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Website blocking via Hosts file


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+jnelsoninjax

I am trying to block a website through the Hosts file, but the site still loads, despite being supposedly redirected to 127.0.0.1. What I have done is put 127.0.0.1 domain name in the hosts file and saved it, I have verified that it is saved, but when I go to the website, it still loads, even after reboot. Am I missing something or doing something wrong? Or is it windows?

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sagum
11 minutes ago, jnelsoninjax said:

I am trying to block a website through the Hosts file, but the site still loads, despite being supposedly redirected to 127.0.0.1. What I have done is put 127.0.0.1 domain name in the hosts file and saved it, I have verified that it is saved, but when I go to the website, it still loads, even after reboot. Am I missing something or doing something wrong? Or is it windows?

You need to ipconfig /flushdns

make sure your hosts file hasn't been saved as hosts.txt by mistake as well

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+BudMan

Who does this anymore?  Run pihole if your looking to block ###### ;)  Or block it on your dns directly with a host override?

 

Do a simple ping does it come back as 127.0.0.1?

 

Also if your browser is using a proxy, doesn't matter what you put in your host file since proxy is what resolves, not the local client.

 

But to your use of host file... Here how to test your setting is working... Keep in mind that hosts file will need admin rights to manipulate... Its also possible your running some antivirus software that prevents manipulation of the hosts file.. And yeah sagum is right, many users will save it has hosts.txt which never used.

 

 

 

 

hostfile.png

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Robert_Leo1

If you are trying to block website through host files then make sure that your host's files haven't been saved with wrong names.

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goretsky

Hello,

You need to make sure that you have entered the fully-qualified domain name (FQDN) into the hosts file.  For example, if you wanted to block https://www.example.com/ you would want to enter the following lines into the hosts file:

 

127.0.0.1 example.com
127.0.0.1 www.example.com

Note that you do not enter the protocol handler (https, http, ftp, et cetera), just the applicable hostnames.

 

Regards,

 

Aryeh Goretsky

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+jnelsoninjax
On 4/25/2019 at 11:37 PM, goretsky said:

Hello,

You need to make sure that you have entered the fully-qualified domain name (FQDN) into the hosts file.  For example, if you wanted to block https://www.example.com/ you would want to enter the following lines into the hosts file:

 


127.0.0.1 example.com
127.0.0.1 www.example.com

Note that you do not enter the protocol handler (https, http, ftp, et cetera), just the applicable hostnames.

 

Regards,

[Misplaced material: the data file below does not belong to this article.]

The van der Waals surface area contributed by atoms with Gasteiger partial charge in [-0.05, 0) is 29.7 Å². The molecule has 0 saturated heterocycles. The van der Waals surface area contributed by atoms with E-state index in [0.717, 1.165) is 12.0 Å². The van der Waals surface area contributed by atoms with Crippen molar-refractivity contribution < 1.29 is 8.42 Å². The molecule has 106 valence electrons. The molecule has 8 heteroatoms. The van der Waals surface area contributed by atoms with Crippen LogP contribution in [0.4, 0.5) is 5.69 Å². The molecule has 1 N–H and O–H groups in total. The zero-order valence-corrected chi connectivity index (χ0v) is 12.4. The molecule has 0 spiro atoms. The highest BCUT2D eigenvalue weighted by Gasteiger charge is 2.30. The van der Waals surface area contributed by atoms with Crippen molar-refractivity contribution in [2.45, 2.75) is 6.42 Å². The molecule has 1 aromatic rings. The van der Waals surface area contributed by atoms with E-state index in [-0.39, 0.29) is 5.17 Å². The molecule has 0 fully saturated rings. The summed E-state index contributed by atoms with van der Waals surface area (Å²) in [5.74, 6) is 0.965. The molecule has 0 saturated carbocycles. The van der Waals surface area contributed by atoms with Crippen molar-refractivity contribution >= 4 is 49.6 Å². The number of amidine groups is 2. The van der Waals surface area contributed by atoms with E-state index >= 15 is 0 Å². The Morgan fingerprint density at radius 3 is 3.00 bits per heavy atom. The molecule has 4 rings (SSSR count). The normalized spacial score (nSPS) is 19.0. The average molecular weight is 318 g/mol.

Aryeh Goretsky

Thanks, I figured it out, and successfully blocked a site as a test using 0.0.0.0 instead of the 127.0.0.1

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freqnasty

Did you work out why the website was still resolving when you had set it to localhost?

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+jnelsoninjax
14 minutes ago, freqnasty said:

Did you work out why the website was still resolving when you had set it to localhost?

Never did figure that out, but I did not spend allot of time messing with it.

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+BudMan

There are a bajillion things that could of been reason.

 

Didn't put entries in file correctly

saved the file with ext like .txt

didn't put in the actual fqdn of what the client was using for whatever site trying to block

didn't flush the clients local cache, or even the browsers cache - both of which are different caches

browser was using a proxy (dns and or even local host file not used then)

etc. etc. etc..

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+jnelsoninjax
38 minutes ago, BudMan said:

There are a bajillion things that could of been reason.

 

Didn't put entries in file correctly

saved the file with ext like .txt

didn't put in the actual fqdn of what the client was using for whatever site trying to block

didn't flush the clients local cache, or even the browsers cache - both of which are different caches

browser was using a proxy (dns and or even local host file not used then)

etc. etc. etc..

I agree, that is why I did not spend any time to try and figure out the reason it did not work, and it was only for a test purpose anyway, I was not using it for a permanent solution.  

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Robert_Leo1
On 4/26/2019 at 9:07 AM, goretsky said:

Hello,

You need to make sure that you have entered the fully-qualified domain name (FQDN) into the hosts file.  For example, if you wanted to block https://www.example.com/ you would want to enter the following lines into the hosts file:

 


127.0.0.1 example.com
127.0.0.1 www.example.com

Note that you do not enter the protocol handler (https, http, ftp, et cetera), just the applicable hostnames.

 

Regards,

 

Aryeh Goretsky

Thanks for this. It helped me out in more ways than I can share. :)

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